Friday, 26 June 2020 16:10

A 'new normal' for disciples of Jesus

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202013OTAWeb374AToday’s Gospel is the final in this section of Matthew’s Gospel about the spread of the Kingdom and the role of the disciples.

Matthew often uses events as a beginning point for Jesus’ sermons. The section we have been listening to began with the call of Matthew and was followed by the instructions given to the disciples before setting out on mission. We heard part of that last Sunday.

So far in this sermon we have heard Jesus teach that the truly virtuous are those who exercise mercy; disciples are to proclaim the Kingdom of God with works of compassion and mercy; they are not to let fear compromise the message, but are to trust always in God.

Today’s Gospel passage highlights both the cost and rewards of true discipleship. The disciples’ relationship with Jesus must be the centre of their lives and the context for all other relationships.

Hospitality and welcome are concrete expressions of discipleship because the disciple is one who witnesses to the compassion and mercy of God with open hearts and concrete good actions.

Even though the first paragraph of today’s Gospel sounds like an exclusive choice must be made between Jesus and family, the idea behind the text is more that: in our relationship with Jesus, all other relationships fall into their proper context. Without being in right relationship with Jesus we can’t learn how to be in right relationship with others. It is our relationship with Jesus which brings depth and richness to all our other relationships. So, for example, our family relationships become more than just fulfilling a social custom. They become true relationships filled with love, mercy, forgiveness and respect.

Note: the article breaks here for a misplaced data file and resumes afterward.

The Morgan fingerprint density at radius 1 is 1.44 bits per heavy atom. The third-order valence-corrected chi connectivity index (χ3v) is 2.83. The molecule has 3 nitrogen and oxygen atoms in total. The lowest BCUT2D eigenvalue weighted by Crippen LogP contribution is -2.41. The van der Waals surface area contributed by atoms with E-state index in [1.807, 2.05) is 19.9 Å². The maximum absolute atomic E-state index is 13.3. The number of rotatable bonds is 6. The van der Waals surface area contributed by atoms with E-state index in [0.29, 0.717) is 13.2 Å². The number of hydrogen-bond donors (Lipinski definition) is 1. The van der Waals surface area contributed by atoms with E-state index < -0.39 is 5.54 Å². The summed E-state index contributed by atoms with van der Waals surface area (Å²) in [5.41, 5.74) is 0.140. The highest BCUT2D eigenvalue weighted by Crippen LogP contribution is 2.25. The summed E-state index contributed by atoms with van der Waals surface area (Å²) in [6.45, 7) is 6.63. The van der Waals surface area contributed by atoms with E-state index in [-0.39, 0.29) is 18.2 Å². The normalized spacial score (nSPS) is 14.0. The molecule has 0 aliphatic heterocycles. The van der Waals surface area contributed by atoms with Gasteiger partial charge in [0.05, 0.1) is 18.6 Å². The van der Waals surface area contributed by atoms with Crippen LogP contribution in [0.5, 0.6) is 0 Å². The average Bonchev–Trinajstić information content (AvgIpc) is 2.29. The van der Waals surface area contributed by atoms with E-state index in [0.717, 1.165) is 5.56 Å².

The Pharisees and Scribes seldom made good disciples because they thought that religion was about doing religious things. They went to the synagogue, kept the Law, fasted, and so on, but their hearts were never changed by their religious observance. They were self-righteous, despised the poor and the ‘sinners’, and acted without justice or mercy.

The truth about our conversion to Jesus (our becoming Jesus) is not so much seen in easily identifiably ‘religious’ things but in concrete good actions and right relationships.

Our religious observance is meant to support and nourish our relationship with Jesus. It is not a substitute for it. That relationship has the power to change and transform us so that we can bear witness to Christ through lives of mercy, compassion, justice and integrity.

Join us in celebrating at home this Sunday using the links below.

Celebrating At Home for 13 Sunday in Ordinary Time PDF    
Celebrating At Home for 13 Sunday in Ordinary Time iPhone & iPad

Lectio Divina for 13 Sunday in Ordinary Time PDF    
Lectio Divina for 13 Sunday in Ordinary Time iPhone & iPad



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